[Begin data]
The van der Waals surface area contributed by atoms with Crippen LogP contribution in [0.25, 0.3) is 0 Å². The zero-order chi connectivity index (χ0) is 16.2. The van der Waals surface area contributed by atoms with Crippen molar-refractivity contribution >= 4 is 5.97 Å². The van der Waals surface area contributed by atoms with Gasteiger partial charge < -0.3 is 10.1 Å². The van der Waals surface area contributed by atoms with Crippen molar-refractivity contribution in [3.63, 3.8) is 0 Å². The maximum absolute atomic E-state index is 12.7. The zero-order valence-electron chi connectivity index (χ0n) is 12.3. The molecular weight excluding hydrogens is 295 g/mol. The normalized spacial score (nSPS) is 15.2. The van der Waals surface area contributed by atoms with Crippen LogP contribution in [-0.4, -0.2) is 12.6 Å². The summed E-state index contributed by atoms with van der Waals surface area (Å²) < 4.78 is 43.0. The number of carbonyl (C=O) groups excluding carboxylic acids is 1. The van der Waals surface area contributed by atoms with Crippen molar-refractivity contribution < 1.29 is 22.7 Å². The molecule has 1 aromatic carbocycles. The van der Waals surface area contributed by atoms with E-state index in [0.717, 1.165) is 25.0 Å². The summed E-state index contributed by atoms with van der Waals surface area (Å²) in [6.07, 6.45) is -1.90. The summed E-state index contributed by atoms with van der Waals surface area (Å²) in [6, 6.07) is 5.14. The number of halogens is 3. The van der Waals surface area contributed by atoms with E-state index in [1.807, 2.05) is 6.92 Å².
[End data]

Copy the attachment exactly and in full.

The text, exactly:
The van der Waals surface area contributed by atoms with Crippen LogP contribution in [0.25, 0.3) is 0 Å². The zero-order chi connectivity index (χ0) is 16.2. The van der Waals surface area contributed by atoms with Crippen molar-refractivity contribution >= 4 is 5.97 Å². The van der Waals surface area contributed by atoms with Gasteiger partial charge < -0.3 is 10.1 Å². The van der Waals surface area contributed by atoms with Crippen molar-refractivity contribution in [3.63, 3.8) is 0 Å². The maximum absolute atomic E-state index is 12.7. The zero-order valence-electron chi connectivity index (χ0n) is 12.3. The molecular weight excluding hydrogens is 295 g/mol. The normalized spacial score (nSPS) is 15.2. The van der Waals surface area contributed by atoms with Crippen LogP contribution in [-0.4, -0.2) is 12.6 Å². The summed E-state index contributed by atoms with van der Waals surface area (Å²) < 4.78 is 43.0. The number of carbonyl (C=O) groups excluding carboxylic acids is 1. The van der Waals surface area contributed by atoms with Crippen molar-refractivity contribution < 1.29 is 22.7 Å². The molecule has 1 aromatic carbocycles. The van der Waals surface area contributed by atoms with E-state index in [0.717, 1.165) is 25.0 Å². The summed E-state index contributed by atoms with van der Waals surface area (Å²) in [6.07, 6.45) is -1.90. The summed E-state index contributed by atoms with van der Waals surface area (Å²) in [6, 6.07) is 5.14. The number of halogens is 3. The van der Waals surface area contributed by atoms with E-state index in [1.807, 2.05) is 6.92 Å².